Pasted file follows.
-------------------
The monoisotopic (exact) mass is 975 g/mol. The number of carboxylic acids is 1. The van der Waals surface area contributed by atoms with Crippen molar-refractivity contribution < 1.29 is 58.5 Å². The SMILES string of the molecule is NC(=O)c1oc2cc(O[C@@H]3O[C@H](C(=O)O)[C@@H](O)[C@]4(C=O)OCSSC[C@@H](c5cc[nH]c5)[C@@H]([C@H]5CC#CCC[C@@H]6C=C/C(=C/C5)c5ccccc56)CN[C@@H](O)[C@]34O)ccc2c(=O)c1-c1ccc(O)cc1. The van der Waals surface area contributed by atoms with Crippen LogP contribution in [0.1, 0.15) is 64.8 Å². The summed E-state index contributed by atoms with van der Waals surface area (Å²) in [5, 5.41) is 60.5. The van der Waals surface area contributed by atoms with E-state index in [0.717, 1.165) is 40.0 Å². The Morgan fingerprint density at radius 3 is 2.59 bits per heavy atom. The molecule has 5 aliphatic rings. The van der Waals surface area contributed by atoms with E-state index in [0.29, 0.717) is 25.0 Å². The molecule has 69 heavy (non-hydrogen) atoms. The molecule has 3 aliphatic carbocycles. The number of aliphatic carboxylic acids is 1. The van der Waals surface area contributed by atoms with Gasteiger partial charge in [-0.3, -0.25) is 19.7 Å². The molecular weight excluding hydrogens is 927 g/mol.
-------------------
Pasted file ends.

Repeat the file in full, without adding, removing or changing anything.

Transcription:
The monoisotopic (exact) mass is 975 g/mol. The number of carboxylic acids is 1. The van der Waals surface area contributed by atoms with Crippen molar-refractivity contribution < 1.29 is 58.5 Å². The SMILES string of the molecule is NC(=O)c1oc2cc(O[C@@H]3O[C@H](C(=O)O)[C@@H](O)[C@]4(C=O)OCSSC[C@@H](c5cc[nH]c5)[C@@H]([C@H]5CC#CCC[C@@H]6C=C/C(=C/C5)c5ccccc56)CN[C@@H](O)[C@]34O)ccc2c(=O)c1-c1ccc(O)cc1. The van der Waals surface area contributed by atoms with Crippen LogP contribution in [0.1, 0.15) is 64.8 Å². The summed E-state index contributed by atoms with van der Waals surface area (Å²) in [5, 5.41) is 60.5. The van der Waals surface area contributed by atoms with E-state index in [0.717, 1.165) is 40.0 Å². The Morgan fingerprint density at radius 3 is 2.59 bits per heavy atom. The molecule has 5 aliphatic rings. The van der Waals surface area contributed by atoms with E-state index in [0.29, 0.717) is 25.0 Å². The molecule has 69 heavy (non-hydrogen) atoms. The molecule has 3 aliphatic carbocycles. The number of aliphatic carboxylic acids is 1. The van der Waals surface area contributed by atoms with Gasteiger partial charge in [-0.3, -0.25) is 19.7 Å². The molecular weight excluding hydrogens is 927 g/mol.